Meningitis

Definition
Meningitis is an infection which causes inflammation of the membranes covering the brain and spinal cord. Non-bacterial meningitis is often referred to as “aseptic meningitis.” Bacterial meningitis may be referred to as “purulent meningitis.”

Causes, incidence, and risk factors

The most common causes of meningitis are viral infections that usually resolve without treatment. However, bacterial infections of the meninges are extremely serious illnesses, and may result in death or brain damage even if treated. Meningitis is also caused by fungi, chemical irritation or drug allergies, and tumors.

Types include:

Acute bacterial meningitis is a true medical emergency, and requires immediate hospital-based treatment. Bacterial strains that cause meningitis include Streptococcus pneumoniae, Haemophilus influenzae, Neisseria meningitidis (meningococcus), Listeria monocytogenes, and many other types of bacteria. In the U.S. about 17,500 cases of bacterial meningitis occur each year.

Viral meningitis is milder and occurs more often than bacterial meningitis. It usually develops in the late summer and early fall, often affects children and adults under 30. Seventy percent of the infections occur in children under the age of 5. Most viral meningitis is associated with enteroviruses, which are viruses that commonly cause stomach flu.

However, many other types of viruses can also cause meningitis; for example, viral meningitis may occur as a complication in people with genital herpes. Recently, West Nile virus spread by mosquito bites has become a cause of viral meningitis in most of the U.S. In addition to causing viral meningitis, West Nile virus can cause encephalitis in some patients and a polio-like syndrome in others.

Symptoms

     
  • fever and chills  
  • severe headache  
  • nausea and Vomiting  
  • stiff neck (“meningismus”)  
  • sensitivity to light (photophobia)  
  • mental status changes

Additional symptoms that may be associated with this disease:

     
  • decreased consciousness  
  • Rapid breathing  
  • agitation  
  • opisthotonos (severe neck stiffness, ultimately resulting in a characteristic arched posture-seen in infants or small children)  
  • “bulging fontanelles” may be seen in infants  
  • Poor feeding or irritability in children

Meningitis is an important cause of fever in newborn children. For this reason, a lumbar puncture is often done on newborns who have a fever of uncertain origin.

Signs and tests

     
  • lumbar puncture with CSF glucose measurement and CSF cell count.  
  • Gram-stain and culture of CSF (cerebral spinal fluid).  
  • Chest x-ray to look for other sites of infection.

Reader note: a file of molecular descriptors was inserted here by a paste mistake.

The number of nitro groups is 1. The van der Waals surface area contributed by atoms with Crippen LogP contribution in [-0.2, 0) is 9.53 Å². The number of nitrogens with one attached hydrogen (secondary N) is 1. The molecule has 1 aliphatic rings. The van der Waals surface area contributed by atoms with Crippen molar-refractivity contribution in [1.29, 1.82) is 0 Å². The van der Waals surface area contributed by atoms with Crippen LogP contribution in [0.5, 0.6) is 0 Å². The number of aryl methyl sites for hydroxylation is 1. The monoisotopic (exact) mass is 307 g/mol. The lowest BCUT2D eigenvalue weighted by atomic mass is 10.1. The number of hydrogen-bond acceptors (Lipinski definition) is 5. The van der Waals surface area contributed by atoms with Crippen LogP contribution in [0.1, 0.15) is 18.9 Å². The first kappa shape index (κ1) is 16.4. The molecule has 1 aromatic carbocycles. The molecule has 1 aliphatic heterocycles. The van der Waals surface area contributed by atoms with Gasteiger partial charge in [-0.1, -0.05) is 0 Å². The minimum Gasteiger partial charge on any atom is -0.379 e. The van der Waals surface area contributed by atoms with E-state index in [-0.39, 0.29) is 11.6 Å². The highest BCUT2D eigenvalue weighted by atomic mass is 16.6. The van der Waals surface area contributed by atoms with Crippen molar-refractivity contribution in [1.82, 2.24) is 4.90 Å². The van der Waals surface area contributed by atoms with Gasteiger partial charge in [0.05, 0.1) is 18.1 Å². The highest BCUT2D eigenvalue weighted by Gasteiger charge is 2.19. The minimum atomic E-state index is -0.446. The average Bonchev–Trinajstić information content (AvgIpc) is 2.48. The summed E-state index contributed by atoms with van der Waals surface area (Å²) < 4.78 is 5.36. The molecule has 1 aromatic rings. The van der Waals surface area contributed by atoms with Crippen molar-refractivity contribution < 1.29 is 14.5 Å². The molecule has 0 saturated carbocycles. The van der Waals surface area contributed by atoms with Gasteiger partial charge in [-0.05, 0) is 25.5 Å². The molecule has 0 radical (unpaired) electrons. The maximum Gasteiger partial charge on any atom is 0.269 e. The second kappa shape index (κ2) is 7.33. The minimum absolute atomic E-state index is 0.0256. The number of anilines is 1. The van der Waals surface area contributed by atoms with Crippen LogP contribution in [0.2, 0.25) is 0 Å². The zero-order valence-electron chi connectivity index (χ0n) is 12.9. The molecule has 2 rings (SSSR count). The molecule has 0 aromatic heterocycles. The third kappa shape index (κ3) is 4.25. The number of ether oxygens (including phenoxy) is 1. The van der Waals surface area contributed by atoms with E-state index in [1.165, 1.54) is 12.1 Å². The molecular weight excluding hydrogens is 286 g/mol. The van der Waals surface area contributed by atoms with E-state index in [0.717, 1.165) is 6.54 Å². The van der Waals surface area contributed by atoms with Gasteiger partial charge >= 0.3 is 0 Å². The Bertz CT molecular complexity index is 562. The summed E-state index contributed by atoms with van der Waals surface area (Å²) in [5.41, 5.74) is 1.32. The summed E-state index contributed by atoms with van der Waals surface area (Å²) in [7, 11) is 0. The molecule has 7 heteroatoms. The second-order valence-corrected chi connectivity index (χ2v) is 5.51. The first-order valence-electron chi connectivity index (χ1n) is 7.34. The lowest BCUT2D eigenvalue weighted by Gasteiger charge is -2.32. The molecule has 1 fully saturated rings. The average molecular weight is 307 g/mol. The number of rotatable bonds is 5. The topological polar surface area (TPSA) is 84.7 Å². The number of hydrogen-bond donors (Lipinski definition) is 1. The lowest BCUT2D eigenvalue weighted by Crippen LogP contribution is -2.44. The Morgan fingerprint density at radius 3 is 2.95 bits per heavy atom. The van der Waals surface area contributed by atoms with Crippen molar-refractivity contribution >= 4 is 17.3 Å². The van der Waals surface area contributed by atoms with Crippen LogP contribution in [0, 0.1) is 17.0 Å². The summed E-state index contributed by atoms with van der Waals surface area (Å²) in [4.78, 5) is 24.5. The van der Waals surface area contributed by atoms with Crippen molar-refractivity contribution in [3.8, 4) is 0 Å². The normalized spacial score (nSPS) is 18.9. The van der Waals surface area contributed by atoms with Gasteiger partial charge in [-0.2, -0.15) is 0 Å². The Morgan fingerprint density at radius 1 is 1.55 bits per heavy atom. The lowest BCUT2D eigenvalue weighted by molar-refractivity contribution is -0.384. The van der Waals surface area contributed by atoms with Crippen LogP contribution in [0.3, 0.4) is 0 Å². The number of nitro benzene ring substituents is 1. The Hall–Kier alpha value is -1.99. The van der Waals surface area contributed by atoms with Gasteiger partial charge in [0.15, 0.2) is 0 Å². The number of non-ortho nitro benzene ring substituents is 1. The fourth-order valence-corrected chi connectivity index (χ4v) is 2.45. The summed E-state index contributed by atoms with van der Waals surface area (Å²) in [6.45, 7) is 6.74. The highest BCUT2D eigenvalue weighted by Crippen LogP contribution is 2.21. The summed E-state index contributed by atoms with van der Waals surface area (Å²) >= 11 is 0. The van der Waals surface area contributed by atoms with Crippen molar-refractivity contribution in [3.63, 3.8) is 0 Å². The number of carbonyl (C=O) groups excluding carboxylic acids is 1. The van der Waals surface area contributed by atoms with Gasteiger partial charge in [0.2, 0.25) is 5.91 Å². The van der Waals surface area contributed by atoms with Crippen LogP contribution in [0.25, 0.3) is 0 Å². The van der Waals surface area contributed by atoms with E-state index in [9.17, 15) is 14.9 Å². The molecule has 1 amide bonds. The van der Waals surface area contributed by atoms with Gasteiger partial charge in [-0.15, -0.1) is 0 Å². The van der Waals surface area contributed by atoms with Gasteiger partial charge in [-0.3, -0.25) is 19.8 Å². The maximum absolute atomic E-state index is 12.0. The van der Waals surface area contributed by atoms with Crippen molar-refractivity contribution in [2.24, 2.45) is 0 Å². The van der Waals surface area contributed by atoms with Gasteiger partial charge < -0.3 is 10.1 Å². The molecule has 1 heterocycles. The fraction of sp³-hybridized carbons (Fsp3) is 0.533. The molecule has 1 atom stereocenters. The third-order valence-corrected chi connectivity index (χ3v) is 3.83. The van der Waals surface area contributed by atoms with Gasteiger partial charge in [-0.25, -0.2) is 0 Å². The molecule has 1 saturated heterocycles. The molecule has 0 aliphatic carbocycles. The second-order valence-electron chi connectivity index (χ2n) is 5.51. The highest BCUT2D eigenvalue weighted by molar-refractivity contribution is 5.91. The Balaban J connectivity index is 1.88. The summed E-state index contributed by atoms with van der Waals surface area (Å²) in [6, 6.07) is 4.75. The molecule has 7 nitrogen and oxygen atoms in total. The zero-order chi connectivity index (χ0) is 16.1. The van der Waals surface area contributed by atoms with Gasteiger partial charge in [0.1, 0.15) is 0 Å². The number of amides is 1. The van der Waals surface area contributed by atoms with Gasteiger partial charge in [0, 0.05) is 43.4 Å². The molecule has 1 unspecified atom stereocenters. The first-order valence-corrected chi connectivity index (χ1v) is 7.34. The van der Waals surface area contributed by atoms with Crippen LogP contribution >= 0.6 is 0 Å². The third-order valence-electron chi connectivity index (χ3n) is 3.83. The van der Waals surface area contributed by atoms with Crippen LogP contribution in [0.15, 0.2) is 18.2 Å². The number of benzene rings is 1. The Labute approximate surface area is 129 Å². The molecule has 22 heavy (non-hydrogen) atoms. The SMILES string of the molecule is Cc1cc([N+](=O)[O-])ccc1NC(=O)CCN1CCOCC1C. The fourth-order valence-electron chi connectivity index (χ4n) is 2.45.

• Head CT scan looking for hydrocephalus, abscess or deep swelling.

Treatment
Antibiotics will be prescribed for bacterial meningitis; the type will vary depending on the infecting organism. Antibiotics are ineffective in viral meningitis. Treatment of secondary symptoms including brain swelling, shock, and Convulsions will require other medications and intravenous fluids. Hospitalization may be required depending on the severity of the illness and the needed treatment.

Expectations (prognosis)
Early diagnosis and treatment of bacterial meningitis is essential to prevent permanent neurological damage. Viral meningitis is usually not serious, and symptoms should disappear within 2 weeks with no residual complications.

Complications

     
  • hearing loss / deafness  
  • brain damage  
  • loss of vision  
  • hydrocephalus

Calling your health care provider
If you feel that you or your child have symptoms suggestive of meningitis, you must seek emergency medical help immediately. Early treatment is key to a good outcome.

Prevention

     
  • Haemophilus vaccine (HiB vaccine) in children will help prevent one type of meningitis.  
  • The Pneumococcal Conjugate Vaccine is now a routine childhood immunization and is very effective at preventing pneumococcal meningitis  
  • It is highly recommended that household contacts and individuals with close contact with individuals with meningococcal meningitis receive preventative antibiotics to avoid becoming infected themselves.  
  • Some communities conduct vaccination campaigns following an outbreak of meningococcal meningitis. Military recruits are routinely vaccinated against this form of meningitis because of its high rate of occurrence.  
  • The American Academy of Pediatrics and the American College Health Association encourage college students (particularly freshmen living in dormitories) to consider being vaccinated with the meningococcal vaccine.

Johns Hopkins patient information

Last revised: December 5, 2012
by David A. Scott, M.D.

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All ArmMed Media material is provided for information only and is neither advice nor a substitute for proper medical care. Consult a qualified healthcare professional who understands your particular history for individual concerns.